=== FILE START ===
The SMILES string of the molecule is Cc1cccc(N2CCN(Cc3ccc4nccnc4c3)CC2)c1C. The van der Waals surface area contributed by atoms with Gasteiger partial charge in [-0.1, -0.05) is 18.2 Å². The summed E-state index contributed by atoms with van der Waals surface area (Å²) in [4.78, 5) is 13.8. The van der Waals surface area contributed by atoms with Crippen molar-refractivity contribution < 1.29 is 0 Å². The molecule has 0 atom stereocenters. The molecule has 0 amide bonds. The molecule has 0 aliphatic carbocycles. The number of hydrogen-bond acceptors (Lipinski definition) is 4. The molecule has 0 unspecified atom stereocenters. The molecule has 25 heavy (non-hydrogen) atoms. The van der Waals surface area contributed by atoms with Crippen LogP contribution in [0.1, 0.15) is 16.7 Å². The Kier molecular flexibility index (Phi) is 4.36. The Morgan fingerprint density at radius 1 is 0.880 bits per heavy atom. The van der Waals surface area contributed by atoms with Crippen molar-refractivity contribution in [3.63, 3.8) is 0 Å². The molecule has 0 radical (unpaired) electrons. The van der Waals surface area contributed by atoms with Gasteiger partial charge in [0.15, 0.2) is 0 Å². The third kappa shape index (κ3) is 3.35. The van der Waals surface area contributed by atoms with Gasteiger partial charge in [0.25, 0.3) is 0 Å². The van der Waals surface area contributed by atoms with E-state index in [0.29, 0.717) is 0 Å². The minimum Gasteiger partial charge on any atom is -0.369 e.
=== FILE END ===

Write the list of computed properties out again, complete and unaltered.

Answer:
The SMILES string of the molecule is Cc1cccc(N2CCN(Cc3ccc4nccnc4c3)CC2)c1C. The van der Waals surface area contributed by atoms with Gasteiger partial charge in [-0.1, -0.05) is 18.2 Å². The summed E-state index contributed by atoms with van der Waals surface area (Å²) in [4.78, 5) is 13.8. The van der Waals surface area contributed by atoms with Crippen molar-refractivity contribution < 1.29 is 0 Å². The molecule has 0 atom stereocenters. The molecule has 0 amide bonds. The molecule has 0 aliphatic carbocycles. The number of hydrogen-bond acceptors (Lipinski definition) is 4. The molecule has 0 unspecified atom stereocenters. The molecule has 25 heavy (non-hydrogen) atoms. The van der Waals surface area contributed by atoms with Crippen LogP contribution in [0.1, 0.15) is 16.7 Å². The Kier molecular flexibility index (Phi) is 4.36. The Morgan fingerprint density at radius 1 is 0.880 bits per heavy atom. The van der Waals surface area contributed by atoms with Crippen molar-refractivity contribution in [3.63, 3.8) is 0 Å². The molecule has 0 radical (unpaired) electrons. The van der Waals surface area contributed by atoms with Gasteiger partial charge in [0.15, 0.2) is 0 Å². The third kappa shape index (κ3) is 3.35. The van der Waals surface area contributed by atoms with Gasteiger partial charge in [0.25, 0.3) is 0 Å². The van der Waals surface area contributed by atoms with E-state index in [0.29, 0.717) is 0 Å². The minimum Gasteiger partial charge on any atom is -0.369 e.